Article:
3.) Giving lovingly and not begrudgingly – It’s SOOOO easy to give begrudgingly. Resenting that poor person because you think they’re too lazy to work for it, or because they’re bothering you at an inconvenient time. How dare they do such a thing! And to tell you the truth, I have a long way to go in this area before I get to where I wanna be. But I’m glad it’s not easy. I’m glad it’s a challenge. Because I know that when I do get to a point in my life as a Christian, that I can give to those in need, and do it with LOVE, then I will indeed be blessed.

4.) Voluntary poverty – Now why on God’s green earth would someone choose poverty? That’s just straight up dumb! If that’s the hand life deals you, then ok. But to choose it? You mean to tell me that you WANT to be poor? You want to give up the securities of a financially comfortable life? WHY?!?!? I’ll tell you why. It’s for the same reason that our omniscient, omnipotent, and omnipresent God decided to incarnate himself to save us. To truly serve with compassion those to whom God has sent us to serve, we can’t look down on them. We can’t be prideful. We have to live among them. We have to be friends with them. We have to suffer with them. We have to feel their pain. It is only then that we can truly minister to them with a sense of urgency, passion, and care.

5.) Maybe it’s God’s plan to allow us to struggle – This one ties in pretty closely with #4. Looking back on my first year of missions, I spent WAY too much of it trying to retain a level of comfort and security which would remind me of life back home in the States. I resented the fact that my mission partners, while cooking a sufficient quantity of food for us to live off of, cooked food that at times was humble and far from fancy. And not gonna lie, at times I could have eaten alot more that what we had. Mission life is hard enough already, why skimp on food? This year, I still struggle with not wanting myself to struggle. Since we’ve been here, and especially in my time since language school, it seems like me and my mission partner’s meager monthly stipends have been burning holes in our pockets. We have just barely enough to survive, but not enough to survive without having to worry. Part of me hates this. Why should I have to worry about whether or not we can put gas in our van? Why should I have to worry about whether or not I will have to live off of hotdogs for the next 2 weeks? But as these worries flood my mind, I start to realize some of what those who are truly poor have to go through all the time. And then I hang my head in shame. While I simultaneously thank God for all he has given me. God you’ve made your point. Well played, my Lord. Well played.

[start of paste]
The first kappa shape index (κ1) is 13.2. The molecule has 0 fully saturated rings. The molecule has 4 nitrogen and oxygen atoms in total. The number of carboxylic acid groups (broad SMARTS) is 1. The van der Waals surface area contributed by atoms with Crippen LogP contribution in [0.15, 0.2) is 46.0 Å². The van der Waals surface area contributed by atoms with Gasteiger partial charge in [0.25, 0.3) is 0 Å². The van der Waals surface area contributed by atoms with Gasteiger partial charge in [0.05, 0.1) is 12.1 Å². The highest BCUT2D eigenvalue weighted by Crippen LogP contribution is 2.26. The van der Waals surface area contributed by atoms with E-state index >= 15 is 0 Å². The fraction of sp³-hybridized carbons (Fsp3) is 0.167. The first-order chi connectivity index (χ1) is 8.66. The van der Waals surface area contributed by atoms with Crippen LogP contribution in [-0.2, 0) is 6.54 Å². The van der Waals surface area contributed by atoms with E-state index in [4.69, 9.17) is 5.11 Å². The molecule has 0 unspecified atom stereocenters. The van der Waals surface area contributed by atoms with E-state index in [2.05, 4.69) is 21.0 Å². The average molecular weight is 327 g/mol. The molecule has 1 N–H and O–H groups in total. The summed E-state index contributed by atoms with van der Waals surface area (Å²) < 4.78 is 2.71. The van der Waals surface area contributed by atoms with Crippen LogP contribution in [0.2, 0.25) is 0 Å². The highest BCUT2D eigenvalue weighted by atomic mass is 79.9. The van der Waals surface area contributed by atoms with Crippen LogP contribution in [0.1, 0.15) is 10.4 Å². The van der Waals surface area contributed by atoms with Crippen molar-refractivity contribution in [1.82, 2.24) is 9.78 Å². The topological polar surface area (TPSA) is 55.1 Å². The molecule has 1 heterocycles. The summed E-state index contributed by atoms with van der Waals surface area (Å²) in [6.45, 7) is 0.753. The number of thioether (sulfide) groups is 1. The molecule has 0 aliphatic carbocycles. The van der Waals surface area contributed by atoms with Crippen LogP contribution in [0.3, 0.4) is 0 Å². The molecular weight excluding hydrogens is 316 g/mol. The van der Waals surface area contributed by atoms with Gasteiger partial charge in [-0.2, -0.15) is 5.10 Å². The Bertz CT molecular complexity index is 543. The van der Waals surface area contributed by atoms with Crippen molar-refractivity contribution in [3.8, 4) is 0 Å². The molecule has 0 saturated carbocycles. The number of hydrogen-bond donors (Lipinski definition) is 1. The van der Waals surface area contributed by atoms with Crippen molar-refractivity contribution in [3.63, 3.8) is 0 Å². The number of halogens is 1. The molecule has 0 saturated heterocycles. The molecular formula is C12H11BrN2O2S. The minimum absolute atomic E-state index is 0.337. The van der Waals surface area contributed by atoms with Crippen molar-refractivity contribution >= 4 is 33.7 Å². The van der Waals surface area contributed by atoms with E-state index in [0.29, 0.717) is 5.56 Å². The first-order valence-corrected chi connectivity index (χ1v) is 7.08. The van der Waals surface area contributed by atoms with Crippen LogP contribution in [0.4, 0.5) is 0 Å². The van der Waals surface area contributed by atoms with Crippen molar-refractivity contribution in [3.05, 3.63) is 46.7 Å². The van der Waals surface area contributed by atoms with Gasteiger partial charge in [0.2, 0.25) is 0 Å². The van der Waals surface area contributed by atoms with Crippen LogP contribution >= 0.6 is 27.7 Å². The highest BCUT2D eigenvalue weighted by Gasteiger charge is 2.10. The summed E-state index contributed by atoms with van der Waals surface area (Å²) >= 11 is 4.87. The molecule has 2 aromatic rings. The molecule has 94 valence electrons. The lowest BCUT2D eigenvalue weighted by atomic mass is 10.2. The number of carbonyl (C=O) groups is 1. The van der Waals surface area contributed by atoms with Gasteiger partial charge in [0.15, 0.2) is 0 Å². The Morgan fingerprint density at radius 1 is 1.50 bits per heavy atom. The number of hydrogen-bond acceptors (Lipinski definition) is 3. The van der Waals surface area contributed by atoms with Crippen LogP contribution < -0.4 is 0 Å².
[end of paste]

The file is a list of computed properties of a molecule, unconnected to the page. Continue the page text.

That’s all I got this week y’all. Hope you have a blessed week. Ciao!

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“Desert” Day at the Beach

 

Thursday, February 17, 2011 – 12:13pm – Rodney Bay Beach, St. Lucia

This is definitely one of those moments where I feel like God is giving us a bonus for being in missions. It’s a beautiful, sunny day with a nice breezing blowing in from the Carribean. As I sit here, writing in my journal, the waves are lapping at my feet. I can hear the radio at one of the nearby cabanas. Sand is going in between my toes. Absolutely gorgeous. In a way, I feel guilty though, like I don’t deserve it. To be honest, I don’t deserve it. I’m not that great of a missionary (yet). I’m lazy, still focus on myself alot, and I don’t put myself out there to really try and minister to people’s needs. I’m not even as deserving as many of the tourists here. At least they worked hard and saved money to be able to come here.